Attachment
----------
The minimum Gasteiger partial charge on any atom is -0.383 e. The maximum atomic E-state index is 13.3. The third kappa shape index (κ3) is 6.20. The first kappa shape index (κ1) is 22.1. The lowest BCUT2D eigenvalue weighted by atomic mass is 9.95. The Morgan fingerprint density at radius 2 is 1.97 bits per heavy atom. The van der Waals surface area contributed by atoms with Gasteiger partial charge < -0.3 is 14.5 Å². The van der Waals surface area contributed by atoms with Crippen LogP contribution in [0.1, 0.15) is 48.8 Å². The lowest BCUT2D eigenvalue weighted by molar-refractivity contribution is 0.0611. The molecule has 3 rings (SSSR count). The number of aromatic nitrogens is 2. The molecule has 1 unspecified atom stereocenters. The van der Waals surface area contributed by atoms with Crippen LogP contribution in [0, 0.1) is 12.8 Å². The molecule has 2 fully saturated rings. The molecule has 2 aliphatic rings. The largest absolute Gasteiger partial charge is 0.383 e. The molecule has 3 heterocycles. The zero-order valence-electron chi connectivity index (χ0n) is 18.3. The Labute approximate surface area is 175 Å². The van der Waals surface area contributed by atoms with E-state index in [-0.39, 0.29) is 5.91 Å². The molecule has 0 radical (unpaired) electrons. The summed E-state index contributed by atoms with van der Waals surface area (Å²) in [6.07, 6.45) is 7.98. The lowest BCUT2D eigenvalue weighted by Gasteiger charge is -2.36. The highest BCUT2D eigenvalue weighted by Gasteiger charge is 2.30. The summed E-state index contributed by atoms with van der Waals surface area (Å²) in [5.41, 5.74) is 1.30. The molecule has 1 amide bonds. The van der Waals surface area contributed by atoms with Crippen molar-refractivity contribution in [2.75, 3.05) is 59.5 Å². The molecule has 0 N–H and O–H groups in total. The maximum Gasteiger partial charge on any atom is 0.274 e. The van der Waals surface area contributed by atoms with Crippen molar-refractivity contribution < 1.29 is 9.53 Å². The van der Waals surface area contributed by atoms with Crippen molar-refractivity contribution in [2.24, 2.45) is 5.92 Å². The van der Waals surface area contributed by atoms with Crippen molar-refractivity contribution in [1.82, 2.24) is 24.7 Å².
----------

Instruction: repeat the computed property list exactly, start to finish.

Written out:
The minimum Gasteiger partial charge on any atom is -0.383 e. The maximum atomic E-state index is 13.3. The third kappa shape index (κ3) is 6.20. The first kappa shape index (κ1) is 22.1. The lowest BCUT2D eigenvalue weighted by atomic mass is 9.95. The Morgan fingerprint density at radius 2 is 1.97 bits per heavy atom. The van der Waals surface area contributed by atoms with Gasteiger partial charge < -0.3 is 14.5 Å². The van der Waals surface area contributed by atoms with Crippen LogP contribution in [0.1, 0.15) is 48.8 Å². The lowest BCUT2D eigenvalue weighted by molar-refractivity contribution is 0.0611. The molecule has 3 rings (SSSR count). The number of aromatic nitrogens is 2. The molecule has 1 unspecified atom stereocenters. The van der Waals surface area contributed by atoms with Crippen LogP contribution in [0, 0.1) is 12.8 Å². The molecule has 2 fully saturated rings. The molecule has 2 aliphatic rings. The largest absolute Gasteiger partial charge is 0.383 e. The molecule has 3 heterocycles. The zero-order valence-electron chi connectivity index (χ0n) is 18.3. The Labute approximate surface area is 175 Å². The van der Waals surface area contributed by atoms with E-state index in [-0.39, 0.29) is 5.91 Å². The molecule has 0 radical (unpaired) electrons. The summed E-state index contributed by atoms with van der Waals surface area (Å²) in [6.07, 6.45) is 7.98. The lowest BCUT2D eigenvalue weighted by Gasteiger charge is -2.36. The highest BCUT2D eigenvalue weighted by Gasteiger charge is 2.30. The summed E-state index contributed by atoms with van der Waals surface area (Å²) in [5.41, 5.74) is 1.30. The molecule has 1 amide bonds. The van der Waals surface area contributed by atoms with Crippen molar-refractivity contribution in [2.75, 3.05) is 59.5 Å². The molecule has 0 N–H and O–H groups in total. The maximum Gasteiger partial charge on any atom is 0.274 e. The van der Waals surface area contributed by atoms with Crippen molar-refractivity contribution < 1.29 is 9.53 Å². The van der Waals surface area contributed by atoms with Crippen molar-refractivity contribution in [2.24, 2.45) is 5.92 Å². The van der Waals surface area contributed by atoms with Crippen molar-refractivity contribution in [1.82, 2.24) is 24.7 Å².